And it shall to come to pass afterward that I will pour out my Spirit upon all flesh. Joel 2:8.

What is completed in Pentecost , where the Spirit truly is poured out upon all flesh, began with the baptism of Jesus. He is anointed as the King who will accomplish God’s promises. The nature of this accomplishment is revealed by further investigating the Spirit that alights over him.

The descent of the Spirit “as a dove” immediately brings to mind certain Old Testament associations–namely, the dove Noah sent out from the Ark during the Flood, and the Spirit of God “hovering” over the waters of Creation.

In fact, 1 Peter 3:18-21 invites comparisons between the waters of the Flood and the waters of baptism:

“For Christ also suffered for sins once for all, the righteous for the unrighteous, in order to bring you to God. He was put to death in the flesh, but made alive in the spirit, in which also he went and made a proclamation to the spirits in prison, who in former times did not obey, when God waited patiently in the days of Noah, during the building of the ark, in which a few, that is, eight persons, were saved through water. And baptism, which this prefigured, now saves you—not as a removal of dirt from the body, but as an appeal to God for a good conscience, through the resurrection of Jesus Christ.”

After the Flood, Noah sent a dove to see if the waters had receded, but the dove returned to the ark after finding no place to rest its feet (Gen. 8:7-9). Eventually, the dove returned with an olive leaf (v. 11). This is where we get the idea of the “olive branch” as a symbol of peace–God’s Judgment had receded, and those in the Ark were saved to enter into God’s peace. The olive leaf is also significant because the olive would become a sacred fruit for the Israelite priestly ministry, especially because it produced olive oil. Olive oil was used in the Temple Menorah and in the ceremonial anointing of kings, priests, and prophets. (See e.g., Exodus 30:25).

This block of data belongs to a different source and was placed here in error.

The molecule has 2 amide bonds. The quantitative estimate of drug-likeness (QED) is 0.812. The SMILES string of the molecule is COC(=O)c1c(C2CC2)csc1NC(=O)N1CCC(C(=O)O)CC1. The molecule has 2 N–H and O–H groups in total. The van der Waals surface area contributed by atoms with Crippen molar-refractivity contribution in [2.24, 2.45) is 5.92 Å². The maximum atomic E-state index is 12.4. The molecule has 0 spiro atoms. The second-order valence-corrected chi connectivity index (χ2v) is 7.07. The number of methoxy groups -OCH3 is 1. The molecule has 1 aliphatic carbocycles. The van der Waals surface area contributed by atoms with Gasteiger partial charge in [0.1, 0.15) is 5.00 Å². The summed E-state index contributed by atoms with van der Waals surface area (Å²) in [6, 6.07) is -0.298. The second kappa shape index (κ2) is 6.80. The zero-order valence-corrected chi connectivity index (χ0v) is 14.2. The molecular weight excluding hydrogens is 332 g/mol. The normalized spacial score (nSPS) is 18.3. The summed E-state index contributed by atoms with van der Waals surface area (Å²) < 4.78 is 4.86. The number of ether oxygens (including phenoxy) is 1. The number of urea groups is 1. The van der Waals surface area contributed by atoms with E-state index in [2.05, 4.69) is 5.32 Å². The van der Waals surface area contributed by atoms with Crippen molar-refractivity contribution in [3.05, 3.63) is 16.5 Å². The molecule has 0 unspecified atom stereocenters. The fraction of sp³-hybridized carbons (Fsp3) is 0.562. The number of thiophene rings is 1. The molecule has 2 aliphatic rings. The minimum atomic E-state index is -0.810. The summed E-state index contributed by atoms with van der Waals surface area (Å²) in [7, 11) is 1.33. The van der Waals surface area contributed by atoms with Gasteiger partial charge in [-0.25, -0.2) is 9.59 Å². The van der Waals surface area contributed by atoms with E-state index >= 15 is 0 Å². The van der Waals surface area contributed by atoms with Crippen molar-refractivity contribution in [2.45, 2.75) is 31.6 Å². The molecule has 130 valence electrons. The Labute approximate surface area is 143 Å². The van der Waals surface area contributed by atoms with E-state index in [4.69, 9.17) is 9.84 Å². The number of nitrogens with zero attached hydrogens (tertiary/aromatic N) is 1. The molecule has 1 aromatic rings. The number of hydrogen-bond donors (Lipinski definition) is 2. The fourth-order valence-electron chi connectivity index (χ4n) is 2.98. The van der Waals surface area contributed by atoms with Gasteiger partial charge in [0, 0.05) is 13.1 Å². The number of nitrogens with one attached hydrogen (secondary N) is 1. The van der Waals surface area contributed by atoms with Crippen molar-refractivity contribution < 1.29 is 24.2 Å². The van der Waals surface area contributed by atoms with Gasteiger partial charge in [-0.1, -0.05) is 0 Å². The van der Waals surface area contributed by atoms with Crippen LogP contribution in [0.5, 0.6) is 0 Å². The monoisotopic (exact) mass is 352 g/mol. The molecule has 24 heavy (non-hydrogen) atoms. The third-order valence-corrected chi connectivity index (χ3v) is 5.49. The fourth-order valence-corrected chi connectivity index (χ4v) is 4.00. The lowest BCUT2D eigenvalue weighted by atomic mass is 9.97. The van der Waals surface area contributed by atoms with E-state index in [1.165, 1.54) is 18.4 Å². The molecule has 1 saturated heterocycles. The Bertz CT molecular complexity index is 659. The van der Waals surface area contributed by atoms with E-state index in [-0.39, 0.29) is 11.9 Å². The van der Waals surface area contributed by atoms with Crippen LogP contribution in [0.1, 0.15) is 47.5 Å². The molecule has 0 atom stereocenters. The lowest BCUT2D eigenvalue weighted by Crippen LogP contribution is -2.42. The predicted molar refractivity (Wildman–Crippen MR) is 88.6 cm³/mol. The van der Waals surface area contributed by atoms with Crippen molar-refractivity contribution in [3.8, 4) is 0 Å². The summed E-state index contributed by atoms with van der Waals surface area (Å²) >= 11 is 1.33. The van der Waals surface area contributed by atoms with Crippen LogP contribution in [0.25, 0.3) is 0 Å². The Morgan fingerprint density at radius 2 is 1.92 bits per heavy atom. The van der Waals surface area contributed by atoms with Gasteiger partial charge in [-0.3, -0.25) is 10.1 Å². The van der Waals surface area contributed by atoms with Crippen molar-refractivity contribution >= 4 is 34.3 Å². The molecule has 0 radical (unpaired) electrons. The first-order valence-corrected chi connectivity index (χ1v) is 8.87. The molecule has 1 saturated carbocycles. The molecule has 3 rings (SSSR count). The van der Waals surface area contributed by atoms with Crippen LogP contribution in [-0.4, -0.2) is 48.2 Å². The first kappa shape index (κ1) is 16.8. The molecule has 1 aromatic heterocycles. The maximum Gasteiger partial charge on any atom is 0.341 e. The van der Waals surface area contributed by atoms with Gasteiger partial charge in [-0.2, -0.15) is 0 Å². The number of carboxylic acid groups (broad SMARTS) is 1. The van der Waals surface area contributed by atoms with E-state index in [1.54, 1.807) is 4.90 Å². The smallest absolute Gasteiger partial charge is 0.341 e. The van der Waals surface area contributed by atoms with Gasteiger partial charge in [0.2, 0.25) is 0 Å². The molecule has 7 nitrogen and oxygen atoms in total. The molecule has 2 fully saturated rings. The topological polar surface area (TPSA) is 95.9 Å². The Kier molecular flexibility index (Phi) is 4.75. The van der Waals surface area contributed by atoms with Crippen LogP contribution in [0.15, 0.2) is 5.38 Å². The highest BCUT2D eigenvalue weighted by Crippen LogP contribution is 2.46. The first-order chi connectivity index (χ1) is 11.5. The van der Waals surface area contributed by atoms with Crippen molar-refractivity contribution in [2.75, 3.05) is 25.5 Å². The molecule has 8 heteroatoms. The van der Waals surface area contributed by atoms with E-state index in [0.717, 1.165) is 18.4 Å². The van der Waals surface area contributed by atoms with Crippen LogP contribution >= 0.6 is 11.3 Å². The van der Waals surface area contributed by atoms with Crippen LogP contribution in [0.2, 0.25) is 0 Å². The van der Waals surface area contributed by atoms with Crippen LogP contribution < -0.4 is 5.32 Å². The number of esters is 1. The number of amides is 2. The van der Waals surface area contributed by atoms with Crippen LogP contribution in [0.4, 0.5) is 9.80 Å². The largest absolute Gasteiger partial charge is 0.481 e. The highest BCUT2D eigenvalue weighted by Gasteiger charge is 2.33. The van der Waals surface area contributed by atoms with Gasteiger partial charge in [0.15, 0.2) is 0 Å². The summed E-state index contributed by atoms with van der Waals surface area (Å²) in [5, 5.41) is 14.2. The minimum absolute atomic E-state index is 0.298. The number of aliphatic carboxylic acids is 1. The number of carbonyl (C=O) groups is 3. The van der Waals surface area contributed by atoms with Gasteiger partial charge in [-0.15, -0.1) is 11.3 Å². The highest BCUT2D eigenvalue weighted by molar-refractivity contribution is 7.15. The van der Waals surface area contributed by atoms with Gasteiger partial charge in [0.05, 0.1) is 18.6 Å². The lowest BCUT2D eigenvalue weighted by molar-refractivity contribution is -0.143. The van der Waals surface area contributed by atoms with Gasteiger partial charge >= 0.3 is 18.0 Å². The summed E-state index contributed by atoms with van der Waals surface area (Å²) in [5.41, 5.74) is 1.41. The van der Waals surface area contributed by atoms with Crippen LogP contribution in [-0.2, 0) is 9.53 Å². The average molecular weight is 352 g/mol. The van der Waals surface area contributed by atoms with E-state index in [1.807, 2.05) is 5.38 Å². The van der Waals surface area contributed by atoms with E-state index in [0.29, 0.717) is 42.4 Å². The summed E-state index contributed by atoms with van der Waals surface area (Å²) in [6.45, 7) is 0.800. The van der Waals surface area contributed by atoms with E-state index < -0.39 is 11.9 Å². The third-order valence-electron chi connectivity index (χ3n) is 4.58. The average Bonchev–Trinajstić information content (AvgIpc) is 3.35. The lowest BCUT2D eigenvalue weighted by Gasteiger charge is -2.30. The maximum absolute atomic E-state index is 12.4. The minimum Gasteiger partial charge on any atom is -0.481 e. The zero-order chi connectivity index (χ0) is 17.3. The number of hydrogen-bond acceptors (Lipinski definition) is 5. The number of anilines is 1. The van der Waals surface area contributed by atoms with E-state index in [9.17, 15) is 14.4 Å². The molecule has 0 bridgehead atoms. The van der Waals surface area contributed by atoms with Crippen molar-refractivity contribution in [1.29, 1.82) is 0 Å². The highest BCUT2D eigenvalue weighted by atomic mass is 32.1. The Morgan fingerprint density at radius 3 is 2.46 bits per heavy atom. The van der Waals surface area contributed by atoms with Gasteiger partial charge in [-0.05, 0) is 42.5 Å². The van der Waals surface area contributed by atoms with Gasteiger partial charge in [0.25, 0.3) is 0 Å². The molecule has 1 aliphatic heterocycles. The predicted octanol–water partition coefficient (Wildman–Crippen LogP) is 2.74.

The Spirit that hovers over Jesus is similar to the dove that hovered over the Ark. Just as the dove announced peace with man through the olive leaf given to Noah, the Spirit announces God’s Peace to all who are in the anointed Jesus. Jesus is the true Ark who saves humanity from God’s Judgment over Evil.

The imagery of the dove shows us that Jesus is not only the true Ark, but also the new Adam, Captain of the New Creation. In Genesis 1:2, we  read:

The earth was without form and void, and darkness was over the face of the deep. And the Spirit of God was hovering over the face of the waters.